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ENERGETICS 6. STANDARD ENTHLAPY CHANGES I. Standard Enthalpy Change Standard Enthalpy Change for a reaction, symbolized as ∆H0298 , is defined as
The enthalpy change when the molar quantities of reactants shown in a balanced chemical equation completely react to from products under standard conditions.
Standard conditions are as follows: - a pressure of 1 atmosphere - a temperature of 298 K - if solution is used, 1M is specified. - Elements or compounds in their normal stable state Example: For the following reaction, H2(g) + 1/2 O2(g) H2O(l) ∆H0 = -285.9 kJ mol-1 When one mole of hydrogen and half mole of oxygen react to form one mole water, 285.9 kJ of heat are evolved under standard conditions. This is an exothermic reaction, ∆H being negative. Note: 1. All the substance involved must be in their normal physical states under standard conditions. 2. The enthalpy of all elements in their most stable form and standard state is conventionally taken as zero. For example, ∆H0298 [O2(g)] = 0 , ∆H0298 [Na(s)] = 0 Therefore, the standard enthalpy of formation of a compound represents the enthalpy content of the compound. 3. The precise physical state and allotropic form, if any, must clearly specified. This is because changes in state and allotropic form, involve energy changes even at a fixed temperature. A examples: (a) Change of State: H2(g) + 1/2 O2(g) H2O(g) ∆H0 = -242.0 kJ mol-1 H2(g) + 1/2 O2(g) H2O(l) ∆H0 = -285.9 kJ mol-1 i.e. H2O(g) H2O(l) ∆H0 = -44 kJ mol-1 (b) Change in allotropic form: C ( graphite ) + O2(g) CO2(g) C ( diamond ) + O2(g) CO2(g) C ( graphite ) C ( diamond )
∆H0 –393.5 kJ mol-1 ∆H0 –395.4 kJ mol-1 ∆H0 = +1.9 kJ mol-1
(i. The ionization process consumes some heat produced during neutralization. . NaOH(aq) + HCl(aq) NaCl(aq) + H2O(l) ∆H0n.In experiments. The value of ∆H0n.298 = -57. 57.2 II. Neutralization is carried out in infinitely dilute solution.298 = -57.The heat change of a process is determined by multiplying heat capacity (C) of the calorimeter and its contents by the temperature change: ∆H = C x ∆T where heat capacity means the amount of heat per degree temperature change.e.3 kJ mol-1 4. .Enthalpy of neutralization can be measured by mixing solutions of acids and alkalis in a calorimeter and measuring the rise in temperature.3 kJ mol-1 When one mole of sodium hydroxide reacts with one mole of hydrochloric acid to give one mole of water under standard conditions. the enthalpy of neutralization is less negative.298 is the enthalpy change when an acid and a base neutralize to form one mole of water under standard conditions. Note: 1.298 involving strong acids and bases is quite constant ( -57. The enthalpy of neutralization is always negative because neutralization is exothermic. an insulated polystyrene cup or vacuum flask may be employed as the calorimeter. If either the acid or alkali is weak. . thereby reducing the magnitude of ∆H0n. 3. Example: The neutralization of sodium hydroxide and hydrochloric acid. (A) Experimental determination of Enthalpy of Neutralization .298 . Standard Enthalpy of Neutralization and its Experimental Determination Standard Enthalpy of Neutralization . less exothermic ) Energy is required to complete the dissociation of the weak acid or base as reaction proceeds. 2. ∆H0n.p.3 kJ of energy are released to the surroundings.3 kJ mol-1) The heat producing reaction is essentially H+(aq) + OH-(aq) H2O(l) ∆H0n.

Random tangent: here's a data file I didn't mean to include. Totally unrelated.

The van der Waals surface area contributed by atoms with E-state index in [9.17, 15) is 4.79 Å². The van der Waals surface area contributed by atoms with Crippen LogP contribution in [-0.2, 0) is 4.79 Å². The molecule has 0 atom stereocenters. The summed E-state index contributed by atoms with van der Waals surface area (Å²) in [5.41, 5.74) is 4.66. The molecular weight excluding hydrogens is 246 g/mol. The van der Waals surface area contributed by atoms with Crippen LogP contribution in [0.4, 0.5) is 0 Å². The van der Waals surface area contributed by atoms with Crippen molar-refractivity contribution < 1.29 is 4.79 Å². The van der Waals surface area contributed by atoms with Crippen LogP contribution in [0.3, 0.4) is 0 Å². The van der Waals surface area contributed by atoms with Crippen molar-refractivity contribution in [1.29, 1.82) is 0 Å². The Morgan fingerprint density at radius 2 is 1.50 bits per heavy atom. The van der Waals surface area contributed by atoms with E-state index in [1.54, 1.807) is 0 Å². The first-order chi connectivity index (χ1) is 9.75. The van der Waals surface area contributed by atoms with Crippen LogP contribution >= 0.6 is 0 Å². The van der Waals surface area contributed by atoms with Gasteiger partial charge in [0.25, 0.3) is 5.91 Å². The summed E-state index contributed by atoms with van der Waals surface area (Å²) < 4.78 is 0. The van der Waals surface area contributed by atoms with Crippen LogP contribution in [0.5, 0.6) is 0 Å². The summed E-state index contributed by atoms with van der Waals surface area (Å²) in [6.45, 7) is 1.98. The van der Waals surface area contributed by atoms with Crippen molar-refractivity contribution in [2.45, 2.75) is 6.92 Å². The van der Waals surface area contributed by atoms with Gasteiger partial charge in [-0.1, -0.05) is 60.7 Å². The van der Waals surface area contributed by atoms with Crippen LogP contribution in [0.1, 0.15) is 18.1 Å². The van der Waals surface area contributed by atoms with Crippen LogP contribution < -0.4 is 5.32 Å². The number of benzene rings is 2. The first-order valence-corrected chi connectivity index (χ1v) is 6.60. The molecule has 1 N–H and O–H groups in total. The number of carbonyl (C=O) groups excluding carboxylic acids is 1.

change ) . Heat change = heat capacity x temperature change - - Specific heat capacity ( J g-1 K-1 ) is defined as the amount of energy needed to raise the temperature of 1g (or 1 kg) of a substance by 1K .3 - the heat capacity of the calorimeter and the contents can be found by measuring the electrical energy needed to raise the temperature by a certain degrees. Specific Heat capacity = Heat Change (J) / (mass x temp. If ∆H is measured in kJ and ∆T is measured in Kelvin (K).p.